Birds and Bugs

I love birds. I hate bugs.

Now there are people who love bugs. They study bugs; they touch them, hold them, they even talk lovingly to them. These people are called entomologists or maniacs. The bugs I hate the most are mosquitoes—those flying derringers of disease who deposit death by way of itchy lumps on one’s skin.

I am a man beloved by mosquitoes. They attack me ceaselessly when I am outdoors or, if one or more have the brazenness to swoop into my house, they have an unquenchable lust to suck every last drop of my blood leaving me a formerly scratching, now lifeless husk on my bed or floor.

Let me give you an example: My wife, the Beautiful AP, and I recently took a leisurely bird walk at our favorite nature preserve at Jamaica Bay. I slathered myself in diethyltoluamide—Deet as it is known in the trade—in the hopes that my tiny but vicious enemies would leave me alone. That stuff is supposed to work, right?

Wrong!

When I got home I had the traditional bites on my exposed skin but these monstrous creatures had even penetrated my clothing, thereby making the rest of my body look as if I were turning into the lizard man.

On that walk in that bucolic environment, I wanted to see beautiful song birds and those awesome raptors dominating the sky, but instead I succumbed to a flying, buzzing, biting bug. We left the walk early and I commenced moaning about my lot in life. I am (I must admit) a good moaner.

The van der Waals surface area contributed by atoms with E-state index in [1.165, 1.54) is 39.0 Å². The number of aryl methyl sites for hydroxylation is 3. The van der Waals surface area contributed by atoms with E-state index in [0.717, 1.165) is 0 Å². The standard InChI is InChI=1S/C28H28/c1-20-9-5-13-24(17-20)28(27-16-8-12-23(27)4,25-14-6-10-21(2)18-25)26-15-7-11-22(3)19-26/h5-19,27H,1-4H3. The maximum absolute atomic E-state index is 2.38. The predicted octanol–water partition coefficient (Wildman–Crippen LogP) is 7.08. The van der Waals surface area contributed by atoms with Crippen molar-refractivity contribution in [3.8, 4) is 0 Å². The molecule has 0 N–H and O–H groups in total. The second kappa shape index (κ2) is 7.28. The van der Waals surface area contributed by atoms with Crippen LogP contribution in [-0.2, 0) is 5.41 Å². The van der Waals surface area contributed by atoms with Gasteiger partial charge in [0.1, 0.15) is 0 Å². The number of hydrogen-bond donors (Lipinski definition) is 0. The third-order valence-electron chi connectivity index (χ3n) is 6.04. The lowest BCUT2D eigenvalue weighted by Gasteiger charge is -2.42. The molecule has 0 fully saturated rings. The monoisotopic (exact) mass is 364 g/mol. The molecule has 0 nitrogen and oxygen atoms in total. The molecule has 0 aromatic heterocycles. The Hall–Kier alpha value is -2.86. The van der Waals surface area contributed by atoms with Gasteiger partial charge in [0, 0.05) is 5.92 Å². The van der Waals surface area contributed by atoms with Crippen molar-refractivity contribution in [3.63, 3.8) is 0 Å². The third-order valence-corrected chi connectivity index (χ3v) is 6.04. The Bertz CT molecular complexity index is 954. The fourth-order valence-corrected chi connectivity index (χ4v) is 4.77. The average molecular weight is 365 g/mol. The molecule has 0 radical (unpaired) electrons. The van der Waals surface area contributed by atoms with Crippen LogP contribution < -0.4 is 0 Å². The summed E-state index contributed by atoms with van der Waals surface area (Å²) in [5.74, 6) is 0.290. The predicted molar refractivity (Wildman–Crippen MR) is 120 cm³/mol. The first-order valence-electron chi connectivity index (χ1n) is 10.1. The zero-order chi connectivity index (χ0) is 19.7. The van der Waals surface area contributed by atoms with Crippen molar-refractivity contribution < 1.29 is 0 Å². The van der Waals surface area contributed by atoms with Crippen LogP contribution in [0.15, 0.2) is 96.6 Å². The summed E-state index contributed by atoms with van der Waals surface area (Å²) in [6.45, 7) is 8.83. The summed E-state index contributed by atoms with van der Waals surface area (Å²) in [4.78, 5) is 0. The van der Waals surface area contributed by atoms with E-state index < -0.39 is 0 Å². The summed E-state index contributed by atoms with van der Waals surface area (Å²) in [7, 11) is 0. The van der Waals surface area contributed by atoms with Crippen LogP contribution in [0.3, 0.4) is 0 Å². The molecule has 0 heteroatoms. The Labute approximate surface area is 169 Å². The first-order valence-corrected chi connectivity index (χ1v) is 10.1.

Why are mosquitoes attracted to me? It could be my sweet blood or blood type (type 0 is one of their delights) but it can also be the type of bacteria I have on my skin. Yes, these little brutes are attracted to a certain type of bacteria that about 20 percent of us have. I must have it in abundance.

Mankind almost extinguished some of the most wonderful birds on our planet; the eagles, ospreys, and peregrine falcons, among other raptors, trying to eradicate disease-carrying mosquitoes by using DDT, which certainly did kill those little bugs that cause a host of diseases including Zika, West Nile, Malaria, Dengue and the new one Eastern Equine Encephalitis, also known as EEE or Triple E.

Killing the mosquitoes back when was great (in my humble opinion) but discovering that our raptors were laying eggs with shells that were so brittle they broke apart before the offspring could get a claw-hold on life was not so great. DDT was great at killing bugs but awful for raptors.

What am I to do now? I’m buying mosquito-repellant clothing because I’m itching to never have them bite me again.

Visit Frank’s web site at www.frankscoblete.com. His books are available at smile.amazon.com, BarnesandNoble.com, as e-books and at bookstores.

 

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